L is for LONDON SALE, the service station to the corner shop of bloodstock buying, where products and prices bear no relation to the real world, the dust bitten as soon as the cheque’s written.

M is for MERI DEVIE, for whom a mark of 91 looks tempting given the standard and stamina she showed in winning a high-end handicap hurdle over 2½m at the Punchestown Festival in April, for the go-to trainer when it comes to the Ascot Stakes, Willie Mullins having won three of the last six editions.

N is for NATALIE’S JOY, the highest-rated juvenile filly by Timeform, after just the one run at Goodwood, but what a run it was, winning by half the track and coming within a whisker of the juvenile track record. She’s classy enough for the Albany, she’s qualified enough for the Chesham, being by a sire who won over the requisite distance, and she ought to be clear favourite if the latter is the target, as it was for another Mark Johnston filly last year, Nyaleti, who split September and Masar that day.

O is for OUR PASSION, a flying filly from America with designs on cutting the colts down to size in the Windsor Castle, much like SHANG SHANG SHANG in the Norfolk, and the fact that both are trained by monster-maker Wesley Ward means the boys, as well as the bookies, are running scared.

P is for PRICE and for PATTERN PERFORMER, combining to make Dreamfield potentially the shortest-priced favourite in the history of the traditionally wide-open Wokingham.

Q is for QUEEN MARY, always on the most-wanted list of the aforementioned Wesley Ward when it comes to plundering prizes, and it says something for Chelsea Cloisters – the chosen one – that he’s scattering other formidable-looking fillies left, right and centre to sweep up supporting silverware.

R is for REDKIRK WARRIOR, or just Redkirk as he was once known in Britain, then for William Haggas when heading down the middle-distance road, before transitioning into a trailblazer in Australia. He and Merchant Navy, who checked into racing’s Ritz for a while on his way over, namely Ballydoyle, add a dramatic dimension to the Diamond Jubilee, and to the week.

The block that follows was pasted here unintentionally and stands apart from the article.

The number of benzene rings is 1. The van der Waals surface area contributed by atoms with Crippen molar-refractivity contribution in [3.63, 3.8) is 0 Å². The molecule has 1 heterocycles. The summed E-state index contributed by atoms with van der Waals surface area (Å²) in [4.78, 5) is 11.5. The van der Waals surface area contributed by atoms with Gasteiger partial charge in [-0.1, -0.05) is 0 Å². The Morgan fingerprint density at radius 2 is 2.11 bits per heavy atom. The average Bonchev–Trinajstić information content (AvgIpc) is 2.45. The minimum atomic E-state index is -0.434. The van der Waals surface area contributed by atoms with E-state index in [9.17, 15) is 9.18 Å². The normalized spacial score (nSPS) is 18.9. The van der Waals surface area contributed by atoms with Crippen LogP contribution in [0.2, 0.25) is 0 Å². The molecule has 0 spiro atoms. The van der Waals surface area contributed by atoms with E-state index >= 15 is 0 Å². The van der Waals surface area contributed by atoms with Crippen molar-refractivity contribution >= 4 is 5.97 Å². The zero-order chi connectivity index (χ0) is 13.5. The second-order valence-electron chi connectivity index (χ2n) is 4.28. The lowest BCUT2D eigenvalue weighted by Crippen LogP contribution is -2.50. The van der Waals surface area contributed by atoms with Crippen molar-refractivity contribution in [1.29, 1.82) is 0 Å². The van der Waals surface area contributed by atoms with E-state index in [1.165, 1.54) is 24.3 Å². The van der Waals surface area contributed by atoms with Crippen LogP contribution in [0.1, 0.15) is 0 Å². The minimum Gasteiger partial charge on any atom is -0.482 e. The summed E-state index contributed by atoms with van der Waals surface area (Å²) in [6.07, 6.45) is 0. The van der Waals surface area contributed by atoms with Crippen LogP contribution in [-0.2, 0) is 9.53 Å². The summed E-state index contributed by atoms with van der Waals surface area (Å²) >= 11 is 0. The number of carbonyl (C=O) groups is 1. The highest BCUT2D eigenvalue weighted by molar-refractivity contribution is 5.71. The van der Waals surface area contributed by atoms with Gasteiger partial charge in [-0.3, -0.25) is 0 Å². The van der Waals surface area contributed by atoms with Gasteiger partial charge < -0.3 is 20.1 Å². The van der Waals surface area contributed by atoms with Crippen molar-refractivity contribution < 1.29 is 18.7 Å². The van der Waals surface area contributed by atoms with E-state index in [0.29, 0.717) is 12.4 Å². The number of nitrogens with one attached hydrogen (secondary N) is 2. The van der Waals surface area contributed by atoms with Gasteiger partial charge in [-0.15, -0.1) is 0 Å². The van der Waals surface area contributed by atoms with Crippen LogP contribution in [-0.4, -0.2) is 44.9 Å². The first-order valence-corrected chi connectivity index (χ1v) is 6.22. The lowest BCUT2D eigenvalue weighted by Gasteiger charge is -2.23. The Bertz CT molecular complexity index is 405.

S is for SERGEI PROKOFIEV, and you get the impression that he was identified very early as being the Ballydoyle bullet for the Coventry, hence he’s had three races to help the Scat Daddy within him get out. The climate has changed with John Gosden releasing two wrapped-up wolves into the wild, but Sergei Prokoviev is just warming up himself.   

T is for THE IRISH ROVER, clearly the understudy to Sergei Prokoviev but finding his voice all the while, ready to shout up in the Norfolk.

U is for U S NAVY FLAG, who’s too good for the Jersey but too speedy for the St James’s Palace. That’s the theory, anyway, but he’s come a long way since beating just three home in the Coventry at this meeting last year, testament to his trainer.

V is for VASE, the QUEEN’S VASE, which had a makeover prior to last year, up in grade and down in trip, which definitely did its job, producing Stradivarius. There’s much talk this year of Southern France, supposedly in the fast lane to the St Leger.  

W is for WITHOUT PAROLE, for whom one brushstroke distorts the bigger picture, not flashy at Sandown but maintaining his unbeaten record, working to put the finishing touches on him prior to his big day in the St James’s Palace Stakes. He looks the real deal.

X is for the X at the end of CALYX, one of the Gosden firecrackers who did something exceptional at Newmarket on his debut, making him the top-rated Timeform two-year-old after just the one run.

Y is for YOSHIDA, the American raider in the Queen Anne, though even in a sub-standard renewal his form is some way off that of the principals.

Z is for ZHUI FENG, winner of last year’s Hunt Cup, who’s up against it going for a repeat, but at least he begins with ‘Z’ and therefore gets me out of a spot.